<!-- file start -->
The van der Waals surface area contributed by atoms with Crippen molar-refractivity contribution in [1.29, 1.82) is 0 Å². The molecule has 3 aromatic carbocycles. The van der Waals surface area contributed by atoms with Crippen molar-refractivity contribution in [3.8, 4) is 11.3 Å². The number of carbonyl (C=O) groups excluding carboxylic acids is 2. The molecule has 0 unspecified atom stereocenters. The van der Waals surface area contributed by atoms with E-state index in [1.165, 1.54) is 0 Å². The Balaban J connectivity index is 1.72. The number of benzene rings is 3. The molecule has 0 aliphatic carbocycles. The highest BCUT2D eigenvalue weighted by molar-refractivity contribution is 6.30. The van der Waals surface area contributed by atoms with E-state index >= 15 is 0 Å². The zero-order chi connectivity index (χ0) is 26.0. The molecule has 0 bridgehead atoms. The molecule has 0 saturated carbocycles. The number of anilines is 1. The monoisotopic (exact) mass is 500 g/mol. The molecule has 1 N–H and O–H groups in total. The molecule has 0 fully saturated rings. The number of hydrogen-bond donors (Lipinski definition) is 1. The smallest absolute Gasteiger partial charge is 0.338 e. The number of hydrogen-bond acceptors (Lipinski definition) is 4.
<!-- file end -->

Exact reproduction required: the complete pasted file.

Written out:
The van der Waals surface area contributed by atoms with Crippen molar-refractivity contribution in [1.29, 1.82) is 0 Å². The molecule has 3 aromatic carbocycles. The van der Waals surface area contributed by atoms with Crippen molar-refractivity contribution in [3.8, 4) is 11.3 Å². The number of carbonyl (C=O) groups excluding carboxylic acids is 2. The molecule has 0 unspecified atom stereocenters. The van der Waals surface area contributed by atoms with E-state index in [1.165, 1.54) is 0 Å². The Balaban J connectivity index is 1.72. The number of benzene rings is 3. The molecule has 0 aliphatic carbocycles. The highest BCUT2D eigenvalue weighted by molar-refractivity contribution is 6.30. The van der Waals surface area contributed by atoms with E-state index >= 15 is 0 Å². The zero-order chi connectivity index (χ0) is 26.0. The molecule has 0 bridgehead atoms. The molecule has 0 saturated carbocycles. The number of anilines is 1. The monoisotopic (exact) mass is 500 g/mol. The molecule has 1 N–H and O–H groups in total. The molecule has 0 fully saturated rings. The number of hydrogen-bond donors (Lipinski definition) is 1. The smallest absolute Gasteiger partial charge is 0.338 e. The number of hydrogen-bond acceptors (Lipinski definition) is 4.